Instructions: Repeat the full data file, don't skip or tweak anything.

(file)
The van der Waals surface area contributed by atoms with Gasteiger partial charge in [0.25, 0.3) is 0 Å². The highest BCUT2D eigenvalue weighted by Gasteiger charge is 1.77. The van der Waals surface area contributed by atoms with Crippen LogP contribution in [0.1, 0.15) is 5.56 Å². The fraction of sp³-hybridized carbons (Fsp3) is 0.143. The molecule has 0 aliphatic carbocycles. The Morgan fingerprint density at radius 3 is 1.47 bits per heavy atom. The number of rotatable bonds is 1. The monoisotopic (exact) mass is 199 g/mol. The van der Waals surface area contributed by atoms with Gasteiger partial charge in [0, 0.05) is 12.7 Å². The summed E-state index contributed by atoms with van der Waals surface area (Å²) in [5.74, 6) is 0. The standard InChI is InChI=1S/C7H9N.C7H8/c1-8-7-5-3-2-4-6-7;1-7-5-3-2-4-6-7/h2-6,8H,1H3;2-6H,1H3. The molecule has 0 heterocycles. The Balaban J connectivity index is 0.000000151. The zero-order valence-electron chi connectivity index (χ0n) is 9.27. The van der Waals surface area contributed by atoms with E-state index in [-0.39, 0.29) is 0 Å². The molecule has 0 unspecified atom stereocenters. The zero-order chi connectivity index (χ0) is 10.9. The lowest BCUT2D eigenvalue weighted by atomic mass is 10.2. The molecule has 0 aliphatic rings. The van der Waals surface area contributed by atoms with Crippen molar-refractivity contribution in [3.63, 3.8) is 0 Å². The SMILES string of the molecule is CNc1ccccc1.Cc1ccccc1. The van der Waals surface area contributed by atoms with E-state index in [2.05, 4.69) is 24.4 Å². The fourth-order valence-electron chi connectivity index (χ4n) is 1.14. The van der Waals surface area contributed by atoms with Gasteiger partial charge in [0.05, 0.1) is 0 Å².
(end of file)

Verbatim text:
The van der Waals surface area contributed by atoms with Gasteiger partial charge in [0.25, 0.3) is 0 Å². The highest BCUT2D eigenvalue weighted by Gasteiger charge is 1.77. The van der Waals surface area contributed by atoms with Crippen LogP contribution in [0.1, 0.15) is 5.56 Å². The fraction of sp³-hybridized carbons (Fsp3) is 0.143. The molecule has 0 aliphatic carbocycles. The Morgan fingerprint density at radius 3 is 1.47 bits per heavy atom. The number of rotatable bonds is 1. The monoisotopic (exact) mass is 199 g/mol. The van der Waals surface area contributed by atoms with Gasteiger partial charge in [0, 0.05) is 12.7 Å². The summed E-state index contributed by atoms with van der Waals surface area (Å²) in [5.74, 6) is 0. The standard InChI is InChI=1S/C7H9N.C7H8/c1-8-7-5-3-2-4-6-7;1-7-5-3-2-4-6-7/h2-6,8H,1H3;2-6H,1H3. The molecule has 0 heterocycles. The Balaban J connectivity index is 0.000000151. The zero-order valence-electron chi connectivity index (χ0n) is 9.27. The van der Waals surface area contributed by atoms with E-state index in [-0.39, 0.29) is 0 Å². The molecule has 0 unspecified atom stereocenters. The zero-order chi connectivity index (χ0) is 10.9. The lowest BCUT2D eigenvalue weighted by atomic mass is 10.2. The molecule has 0 aliphatic rings. The van der Waals surface area contributed by atoms with Crippen molar-refractivity contribution in [3.63, 3.8) is 0 Å². The SMILES string of the molecule is CNc1ccccc1.Cc1ccccc1. The van der Waals surface area contributed by atoms with E-state index in [2.05, 4.69) is 24.4 Å². The fourth-order valence-electron chi connectivity index (χ4n) is 1.14. The van der Waals surface area contributed by atoms with Gasteiger partial charge in [0.05, 0.1) is 0 Å².